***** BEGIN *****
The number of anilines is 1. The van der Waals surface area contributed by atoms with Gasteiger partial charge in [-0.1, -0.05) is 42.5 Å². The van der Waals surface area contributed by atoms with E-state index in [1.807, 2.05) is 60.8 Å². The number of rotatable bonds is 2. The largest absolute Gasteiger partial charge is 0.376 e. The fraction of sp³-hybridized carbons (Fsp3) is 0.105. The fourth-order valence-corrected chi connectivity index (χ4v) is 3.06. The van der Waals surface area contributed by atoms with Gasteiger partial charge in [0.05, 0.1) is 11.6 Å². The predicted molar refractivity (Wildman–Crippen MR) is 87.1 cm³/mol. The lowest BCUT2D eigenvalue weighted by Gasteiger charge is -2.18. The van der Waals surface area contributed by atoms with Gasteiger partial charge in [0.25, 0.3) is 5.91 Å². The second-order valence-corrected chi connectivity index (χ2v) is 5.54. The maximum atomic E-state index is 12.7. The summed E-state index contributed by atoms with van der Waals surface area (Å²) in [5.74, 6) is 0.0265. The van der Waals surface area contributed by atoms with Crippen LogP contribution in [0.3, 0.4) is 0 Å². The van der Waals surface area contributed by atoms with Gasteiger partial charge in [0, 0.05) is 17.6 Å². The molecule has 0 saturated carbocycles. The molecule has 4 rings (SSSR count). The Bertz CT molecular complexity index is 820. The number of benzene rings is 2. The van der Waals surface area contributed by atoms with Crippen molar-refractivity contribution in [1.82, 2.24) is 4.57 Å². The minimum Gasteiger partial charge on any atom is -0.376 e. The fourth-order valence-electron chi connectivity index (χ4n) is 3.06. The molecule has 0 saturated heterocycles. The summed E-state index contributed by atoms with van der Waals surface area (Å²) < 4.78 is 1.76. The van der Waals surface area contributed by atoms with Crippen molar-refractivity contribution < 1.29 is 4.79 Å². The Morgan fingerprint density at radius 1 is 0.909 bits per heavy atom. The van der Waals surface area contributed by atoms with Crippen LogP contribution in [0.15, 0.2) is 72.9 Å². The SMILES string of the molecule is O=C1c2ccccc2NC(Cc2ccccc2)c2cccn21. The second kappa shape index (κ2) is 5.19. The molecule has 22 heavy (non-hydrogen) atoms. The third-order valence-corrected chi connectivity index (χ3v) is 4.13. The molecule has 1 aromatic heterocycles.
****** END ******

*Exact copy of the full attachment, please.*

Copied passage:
The number of anilines is 1. The van der Waals surface area contributed by atoms with Gasteiger partial charge in [-0.1, -0.05) is 42.5 Å². The van der Waals surface area contributed by atoms with E-state index in [1.807, 2.05) is 60.8 Å². The number of rotatable bonds is 2. The largest absolute Gasteiger partial charge is 0.376 e. The fraction of sp³-hybridized carbons (Fsp3) is 0.105. The fourth-order valence-corrected chi connectivity index (χ4v) is 3.06. The van der Waals surface area contributed by atoms with Gasteiger partial charge in [0.05, 0.1) is 11.6 Å². The predicted molar refractivity (Wildman–Crippen MR) is 87.1 cm³/mol. The lowest BCUT2D eigenvalue weighted by Gasteiger charge is -2.18. The van der Waals surface area contributed by atoms with Gasteiger partial charge in [0.25, 0.3) is 5.91 Å². The second-order valence-corrected chi connectivity index (χ2v) is 5.54. The maximum atomic E-state index is 12.7. The summed E-state index contributed by atoms with van der Waals surface area (Å²) in [5.74, 6) is 0.0265. The van der Waals surface area contributed by atoms with Crippen LogP contribution in [0.3, 0.4) is 0 Å². The van der Waals surface area contributed by atoms with Gasteiger partial charge in [0, 0.05) is 17.6 Å². The molecule has 0 saturated carbocycles. The molecule has 4 rings (SSSR count). The Bertz CT molecular complexity index is 820. The number of benzene rings is 2. The van der Waals surface area contributed by atoms with Crippen molar-refractivity contribution in [1.82, 2.24) is 4.57 Å². The minimum Gasteiger partial charge on any atom is -0.376 e. The fourth-order valence-electron chi connectivity index (χ4n) is 3.06. The molecule has 0 saturated heterocycles. The summed E-state index contributed by atoms with van der Waals surface area (Å²) < 4.78 is 1.76. The van der Waals surface area contributed by atoms with Crippen molar-refractivity contribution < 1.29 is 4.79 Å². The Morgan fingerprint density at radius 1 is 0.909 bits per heavy atom. The van der Waals surface area contributed by atoms with Crippen LogP contribution in [0.15, 0.2) is 72.9 Å². The SMILES string of the molecule is O=C1c2ccccc2NC(Cc2ccccc2)c2cccn21. The second kappa shape index (κ2) is 5.19. The molecule has 22 heavy (non-hydrogen) atoms. The third-order valence-corrected chi connectivity index (χ3v) is 4.13. The molecule has 1 aromatic heterocycles.